The importance of long-term studies

David Lindenmayer

There are many ways to study the environment. Long-term studies based on repeated measurements of the same entities is one of the most powerful.

There are many ways to study the environment. Long-term studies based on repeated measurements of the same entities is one of the most powerful. Most ecological research is short-term, but most key changes in the environment take place over prolonged periods. Long-term work is essential to document these changes. Scientists in the Conservation and Landscape Ecology Group at the Fenner School specialize in long-term empirical studies of biodiversity response in different kinds of landscapes – including those dominated by plantations, agriculture (where extensive revegetation efforts have taken place over the past 20 years) and national park management. The longest running study in the Conservation and Landscape Ecology Group was established in 1983 within the Victorian Central Highland’s spectacular montane ash forests – the tallest flowering plants on earth. Much of the ANU work in the Victorian forests has taken place in collaboration with State government agencies and community groups like Friends of the Leadbeater’s Possum, My Environment and Earthwatch.

There are many different aspects to the work in the Victorian forests. Research initially commenced as a detailed examination of the habitat requirements of arboreal marsupials, including the critically endangered Leadbeater’s Possum. However, the work quickly expanded to include long-term studies of populations of large, hollow-bearing trees that are the critical habitat components for Leadbeater’s Possum as well as nearly 40 other species of cavity-using species in montane ash forests. Other research focused on how disturbances such as logging and fire have influenced forest vertebrates and the habitats required by these animals.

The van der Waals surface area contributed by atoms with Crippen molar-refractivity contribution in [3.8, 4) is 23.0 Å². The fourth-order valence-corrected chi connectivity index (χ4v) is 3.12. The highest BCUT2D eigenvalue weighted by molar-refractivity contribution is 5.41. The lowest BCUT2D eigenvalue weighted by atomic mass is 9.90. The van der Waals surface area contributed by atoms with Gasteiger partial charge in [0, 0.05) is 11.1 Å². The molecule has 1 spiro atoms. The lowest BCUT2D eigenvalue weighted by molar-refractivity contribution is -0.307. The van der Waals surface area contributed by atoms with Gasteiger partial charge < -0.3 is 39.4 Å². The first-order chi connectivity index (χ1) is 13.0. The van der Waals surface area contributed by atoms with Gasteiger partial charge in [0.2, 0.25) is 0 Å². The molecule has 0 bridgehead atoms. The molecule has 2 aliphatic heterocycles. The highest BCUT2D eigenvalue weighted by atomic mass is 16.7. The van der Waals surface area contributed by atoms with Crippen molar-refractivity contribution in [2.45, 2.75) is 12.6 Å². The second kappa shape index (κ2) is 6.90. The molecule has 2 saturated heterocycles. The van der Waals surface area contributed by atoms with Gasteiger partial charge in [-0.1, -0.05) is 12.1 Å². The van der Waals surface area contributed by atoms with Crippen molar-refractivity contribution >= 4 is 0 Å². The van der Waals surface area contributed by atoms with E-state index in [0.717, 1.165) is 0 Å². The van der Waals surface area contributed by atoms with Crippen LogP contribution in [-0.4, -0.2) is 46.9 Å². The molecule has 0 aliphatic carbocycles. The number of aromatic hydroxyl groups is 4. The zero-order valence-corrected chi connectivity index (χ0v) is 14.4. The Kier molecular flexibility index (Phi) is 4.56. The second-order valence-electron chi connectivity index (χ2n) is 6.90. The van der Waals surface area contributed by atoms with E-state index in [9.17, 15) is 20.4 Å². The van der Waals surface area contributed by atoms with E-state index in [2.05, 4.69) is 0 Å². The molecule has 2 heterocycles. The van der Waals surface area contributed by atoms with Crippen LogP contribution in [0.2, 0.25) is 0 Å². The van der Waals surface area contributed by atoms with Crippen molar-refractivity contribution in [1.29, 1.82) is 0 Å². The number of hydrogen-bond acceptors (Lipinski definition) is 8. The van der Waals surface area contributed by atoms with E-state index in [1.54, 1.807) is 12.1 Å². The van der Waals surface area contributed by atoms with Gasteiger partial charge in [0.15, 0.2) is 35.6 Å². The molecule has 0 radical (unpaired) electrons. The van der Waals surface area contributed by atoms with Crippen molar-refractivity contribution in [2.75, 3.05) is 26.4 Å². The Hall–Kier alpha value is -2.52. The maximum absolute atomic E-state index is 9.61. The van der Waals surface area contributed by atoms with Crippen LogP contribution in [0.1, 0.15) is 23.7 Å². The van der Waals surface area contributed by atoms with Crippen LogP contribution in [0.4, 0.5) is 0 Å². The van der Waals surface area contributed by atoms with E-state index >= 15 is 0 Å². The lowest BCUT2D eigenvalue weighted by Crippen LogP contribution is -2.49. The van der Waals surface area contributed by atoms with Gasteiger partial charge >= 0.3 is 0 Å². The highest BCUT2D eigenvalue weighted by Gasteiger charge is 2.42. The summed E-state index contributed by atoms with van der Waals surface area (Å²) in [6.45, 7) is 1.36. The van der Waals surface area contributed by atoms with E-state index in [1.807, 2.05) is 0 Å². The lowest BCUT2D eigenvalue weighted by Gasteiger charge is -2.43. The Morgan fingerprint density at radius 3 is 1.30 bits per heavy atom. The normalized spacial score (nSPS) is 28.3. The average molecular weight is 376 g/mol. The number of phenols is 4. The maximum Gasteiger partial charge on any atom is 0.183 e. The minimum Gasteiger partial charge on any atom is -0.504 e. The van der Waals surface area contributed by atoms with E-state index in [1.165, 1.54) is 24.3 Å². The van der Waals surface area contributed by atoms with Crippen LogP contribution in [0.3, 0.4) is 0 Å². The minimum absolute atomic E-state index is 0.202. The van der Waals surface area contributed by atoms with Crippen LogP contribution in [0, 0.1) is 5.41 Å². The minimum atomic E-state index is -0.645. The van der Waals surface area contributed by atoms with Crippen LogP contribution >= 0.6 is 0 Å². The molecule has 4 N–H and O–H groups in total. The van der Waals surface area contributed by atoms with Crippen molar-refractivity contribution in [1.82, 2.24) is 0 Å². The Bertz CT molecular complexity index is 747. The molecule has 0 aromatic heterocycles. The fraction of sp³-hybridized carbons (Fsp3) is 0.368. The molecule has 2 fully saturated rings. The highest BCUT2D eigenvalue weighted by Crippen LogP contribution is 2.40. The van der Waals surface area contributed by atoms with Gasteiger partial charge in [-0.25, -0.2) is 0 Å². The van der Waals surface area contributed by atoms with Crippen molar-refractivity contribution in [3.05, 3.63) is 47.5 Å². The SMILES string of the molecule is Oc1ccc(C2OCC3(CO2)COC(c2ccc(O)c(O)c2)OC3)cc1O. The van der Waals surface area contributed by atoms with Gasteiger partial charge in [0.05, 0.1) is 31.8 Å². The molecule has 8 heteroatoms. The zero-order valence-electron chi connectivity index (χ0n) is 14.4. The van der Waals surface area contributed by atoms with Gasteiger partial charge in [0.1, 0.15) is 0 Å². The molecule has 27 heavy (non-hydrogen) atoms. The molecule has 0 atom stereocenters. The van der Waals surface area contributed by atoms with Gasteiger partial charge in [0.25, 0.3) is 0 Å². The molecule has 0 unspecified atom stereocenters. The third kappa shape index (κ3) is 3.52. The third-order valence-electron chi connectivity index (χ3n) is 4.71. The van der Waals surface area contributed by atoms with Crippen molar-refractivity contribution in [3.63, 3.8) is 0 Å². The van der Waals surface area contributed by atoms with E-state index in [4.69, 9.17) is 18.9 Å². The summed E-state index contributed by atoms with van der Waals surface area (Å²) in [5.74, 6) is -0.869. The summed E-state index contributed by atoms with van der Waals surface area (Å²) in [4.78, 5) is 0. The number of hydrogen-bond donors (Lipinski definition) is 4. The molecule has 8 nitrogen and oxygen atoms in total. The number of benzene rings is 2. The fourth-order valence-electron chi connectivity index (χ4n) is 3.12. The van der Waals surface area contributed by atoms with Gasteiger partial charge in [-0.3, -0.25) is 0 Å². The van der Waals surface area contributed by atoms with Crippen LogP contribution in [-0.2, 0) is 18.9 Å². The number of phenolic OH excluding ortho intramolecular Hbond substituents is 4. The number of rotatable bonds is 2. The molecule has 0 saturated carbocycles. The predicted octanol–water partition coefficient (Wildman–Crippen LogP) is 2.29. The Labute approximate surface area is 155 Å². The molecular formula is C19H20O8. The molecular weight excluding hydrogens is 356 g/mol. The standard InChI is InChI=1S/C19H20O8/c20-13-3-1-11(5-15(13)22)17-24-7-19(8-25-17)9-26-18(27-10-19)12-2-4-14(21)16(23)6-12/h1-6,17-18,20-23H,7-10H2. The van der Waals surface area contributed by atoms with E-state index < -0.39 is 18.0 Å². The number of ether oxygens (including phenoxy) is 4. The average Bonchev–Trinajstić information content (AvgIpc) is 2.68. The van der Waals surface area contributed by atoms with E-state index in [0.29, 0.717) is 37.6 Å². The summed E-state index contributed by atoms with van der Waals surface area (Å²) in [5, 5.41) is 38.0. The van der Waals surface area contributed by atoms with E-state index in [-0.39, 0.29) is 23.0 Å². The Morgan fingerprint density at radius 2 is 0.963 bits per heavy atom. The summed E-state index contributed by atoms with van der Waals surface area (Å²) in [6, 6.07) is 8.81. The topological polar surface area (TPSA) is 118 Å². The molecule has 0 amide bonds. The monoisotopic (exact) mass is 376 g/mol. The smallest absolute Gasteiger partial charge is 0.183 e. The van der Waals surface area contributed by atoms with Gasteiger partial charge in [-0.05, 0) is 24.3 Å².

Many discoveries from research in montane ash forests were made only through long-term research. For example, repeated surveys of the condition of hollow-bearing trees have demonstrated that populations of these key habitat elements are declining rapidly. However, animals that depend on these trees have not declined at anything like the same rate. This has occurred because some species are able to adapt to changes in habitat by modifying their use of nesting sites in large old trees. Similarly, long-term work before and after catastrophic wildfires in 2009 has revealed a far greater sensitivity to fire among arboreal marsupials than expected – animals are now absent from many sites that were occupied by prior to the fire – even those subject to very low severity fire. 

2015 will be the 32nd year of almost continuous long-term research in the montane ash forests of the Central Highlands of Victoria. The expanding body of long-term work will undoubtedly include many exciting new scientific discoveries. Critically, the work is also significantly influencing policies, particularly those on forest restoration and the conservation of not only Leadbeater’s possum but also the Mountain Ash ecosystem per se.

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Updated:  23 March 2017/Responsible Officer:  Director Fenner School/Page Contact:  Webmaster Fenner School